Giovanni Gerolamo Saccheri (September 5, 1667 – October 25, 1733) was an Italian Jesuit priest and mathematician. Jump to: navigation, search September 5 is the 248th day of the year (249th in leap years). ...
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Jump to: navigation, search October 25 is the 298th day of the year (299th in leap years) in the Gregorian Calendar, with 67 days remaining. ...
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The Society of Jesus (Latin: Societas Iesu), commonly known as the Jesuits, is a Roman Catholic religious order. ...
Jump to: navigation, search Roman Catholic priest LCDR Allen R. Kuss (USN) aboard USS Enterprise A priest or priestess is a holy man or woman who takes an officiating role in worship of any religion, with the distinguishing characteristic of offering sacrifices. ...
A mathematician is a person whose area of study and research is mathematics. ...
Saccheri entered the Jesuit order in 1685, and was ordained as a priest in 1694. Events February 6  James Stuart, Duke of York becomes King James II of England and Ireland and King James VII of Scotland. ...
Events February 6  The colony Quilombo dos Palmares is destroyed. ...
In 1733, shortly before his death, Saccheri published what is now considered the second work in nonEuclidean geometry, Euclides ab omni noevo vindicatus (Euclid Freed of Every Flaw) after the work of the Persian mathematician Omar Khayyám. The book languished in obscurity until it was rediscovered by Eugenio Beltrami. Saccheri borrowed many ideas from Khayyam's Risâla fî sharh mâ ashkala min musâdarât Kitâb 'Uglîdis [1], a fact deliberately ignored in most of the Western references. Despite the fact that Omar Khayyam outlined, introduced and calculated his quadrilateral in his work 700 years earlier than Saccheri, the Western sources insist on referring to this quadrilateral as "the Saccheri quadrilateral". Behavior of lines with a common perpendicular in each of the three types of geometry The term nonEuclidean geometry (also spelled: nonEuclidian geometry) describes both hyperbolic and elliptic geometry, which are contrasted with Euclidean geometry. ...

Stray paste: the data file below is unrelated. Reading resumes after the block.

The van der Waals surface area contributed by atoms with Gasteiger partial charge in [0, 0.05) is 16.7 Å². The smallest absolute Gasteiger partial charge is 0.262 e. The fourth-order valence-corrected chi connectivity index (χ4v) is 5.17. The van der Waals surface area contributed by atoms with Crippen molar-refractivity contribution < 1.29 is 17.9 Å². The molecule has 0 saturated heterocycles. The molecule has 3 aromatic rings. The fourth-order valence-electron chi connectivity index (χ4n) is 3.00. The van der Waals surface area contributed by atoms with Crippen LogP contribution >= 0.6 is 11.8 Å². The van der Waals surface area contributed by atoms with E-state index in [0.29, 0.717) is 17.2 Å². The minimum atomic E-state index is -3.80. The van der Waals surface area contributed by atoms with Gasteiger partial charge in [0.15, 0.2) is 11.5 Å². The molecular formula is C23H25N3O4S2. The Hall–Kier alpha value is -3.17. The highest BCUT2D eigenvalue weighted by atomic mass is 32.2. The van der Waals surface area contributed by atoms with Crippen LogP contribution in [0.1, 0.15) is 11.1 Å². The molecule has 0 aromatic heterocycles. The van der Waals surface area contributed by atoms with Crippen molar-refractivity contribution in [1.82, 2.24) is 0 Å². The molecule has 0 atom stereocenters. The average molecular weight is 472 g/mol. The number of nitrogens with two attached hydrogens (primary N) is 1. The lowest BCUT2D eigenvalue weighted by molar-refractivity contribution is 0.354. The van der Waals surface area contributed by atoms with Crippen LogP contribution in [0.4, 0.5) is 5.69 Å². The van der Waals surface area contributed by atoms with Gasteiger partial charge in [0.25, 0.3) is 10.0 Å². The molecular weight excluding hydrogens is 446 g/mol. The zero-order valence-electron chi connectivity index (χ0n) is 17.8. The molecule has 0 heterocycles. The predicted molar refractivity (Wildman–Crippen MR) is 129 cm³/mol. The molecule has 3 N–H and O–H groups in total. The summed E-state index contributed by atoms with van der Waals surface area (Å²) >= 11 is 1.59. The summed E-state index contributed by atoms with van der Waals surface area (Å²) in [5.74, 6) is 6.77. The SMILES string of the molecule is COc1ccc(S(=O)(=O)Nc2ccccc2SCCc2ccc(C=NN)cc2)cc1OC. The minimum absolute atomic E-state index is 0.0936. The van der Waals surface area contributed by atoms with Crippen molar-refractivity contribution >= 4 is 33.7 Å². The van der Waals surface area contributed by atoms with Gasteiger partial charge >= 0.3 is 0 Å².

Tomb of Omar KhayyÃ¡m, Neishapur, Iran. ...
Eugenio Beltrami (16 November 1835  18 February 1900) was an Italian mathematician notable for his work on nonEuclidean geometry, electricity, and magnetism. ...
The intent of Saccheri's work was to provide a reductio ad absurdum proof of Euclid's parallel postulate. He assumed that the parallel postulate was false, and attempted to derive a contradiction. He derived many unlikely results (such as the existence of triangles whose angles add up to more than 180°), but was unable to derive a logical contradiction. His results are instead theorems of hyperbolic geometry. Jump to: navigation, search Reductio ad absurdum (Latin for reduction to the absurd, traceable back to the Greek Î·Ì” ÎµÎ¹Ï‚ Î¬Ï„Î¿Ï€Î¿Î½ Î±Ï€Î±Î³Ï‰Î³Î·, reduction to the impossible, often used by Aristotle) is a type of logical argument where we assume a claim for the sake of argument, arrive at an absurd result, and then conclude...
Jump to: navigation, search Euclid Euclid of Alexandria (Greek: ) (ca. ...
a and b are parallel, the transversal t produces congruent angles. ...
Jump to: navigation, search A triangle is one of the basic shapes of geometry: a twodimensional figure with three vertices and three sides which are straight line segments. ...
Jump to: navigation, search A triangle immersed in a saddleshape plane (an hyperbolic paraboloid), as well as two diverging parallel lines. ...
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